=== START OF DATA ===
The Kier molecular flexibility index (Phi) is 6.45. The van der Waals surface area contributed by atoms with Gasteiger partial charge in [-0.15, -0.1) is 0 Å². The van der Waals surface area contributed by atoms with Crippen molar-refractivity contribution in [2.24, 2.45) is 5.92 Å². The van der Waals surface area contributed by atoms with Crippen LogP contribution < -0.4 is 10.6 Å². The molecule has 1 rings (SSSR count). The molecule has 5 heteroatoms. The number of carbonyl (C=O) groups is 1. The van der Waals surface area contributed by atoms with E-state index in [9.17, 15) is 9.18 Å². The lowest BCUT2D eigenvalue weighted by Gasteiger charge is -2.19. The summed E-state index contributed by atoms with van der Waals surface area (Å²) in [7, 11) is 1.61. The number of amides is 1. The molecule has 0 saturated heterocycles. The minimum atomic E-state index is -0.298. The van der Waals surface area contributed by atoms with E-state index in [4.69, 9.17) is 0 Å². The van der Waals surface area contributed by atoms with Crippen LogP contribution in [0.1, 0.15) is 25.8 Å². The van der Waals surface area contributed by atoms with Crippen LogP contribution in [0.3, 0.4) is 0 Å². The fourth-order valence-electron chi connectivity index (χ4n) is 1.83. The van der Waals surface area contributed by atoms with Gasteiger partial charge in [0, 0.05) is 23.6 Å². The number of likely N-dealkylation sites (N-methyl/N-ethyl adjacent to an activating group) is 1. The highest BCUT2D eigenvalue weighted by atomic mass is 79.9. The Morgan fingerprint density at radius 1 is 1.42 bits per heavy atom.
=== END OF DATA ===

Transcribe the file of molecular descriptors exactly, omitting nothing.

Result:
The Kier molecular flexibility index (Phi) is 6.45. The van der Waals surface area contributed by atoms with Gasteiger partial charge in [-0.15, -0.1) is 0 Å². The van der Waals surface area contributed by atoms with Crippen molar-refractivity contribution in [2.24, 2.45) is 5.92 Å². The van der Waals surface area contributed by atoms with Crippen LogP contribution < -0.4 is 10.6 Å². The molecule has 1 rings (SSSR count). The molecule has 5 heteroatoms. The number of carbonyl (C=O) groups is 1. The van der Waals surface area contributed by atoms with E-state index in [9.17, 15) is 9.18 Å². The lowest BCUT2D eigenvalue weighted by Gasteiger charge is -2.19. The summed E-state index contributed by atoms with van der Waals surface area (Å²) in [7, 11) is 1.61. The number of amides is 1. The molecule has 0 saturated heterocycles. The minimum atomic E-state index is -0.298. The van der Waals surface area contributed by atoms with E-state index in [4.69, 9.17) is 0 Å². The van der Waals surface area contributed by atoms with Crippen LogP contribution in [0.1, 0.15) is 25.8 Å². The van der Waals surface area contributed by atoms with Crippen LogP contribution in [0.3, 0.4) is 0 Å². The fourth-order valence-electron chi connectivity index (χ4n) is 1.83. The van der Waals surface area contributed by atoms with Gasteiger partial charge in [0, 0.05) is 23.6 Å². The number of likely N-dealkylation sites (N-methyl/N-ethyl adjacent to an activating group) is 1. The highest BCUT2D eigenvalue weighted by atomic mass is 79.9. The Morgan fingerprint density at radius 1 is 1.42 bits per heavy atom.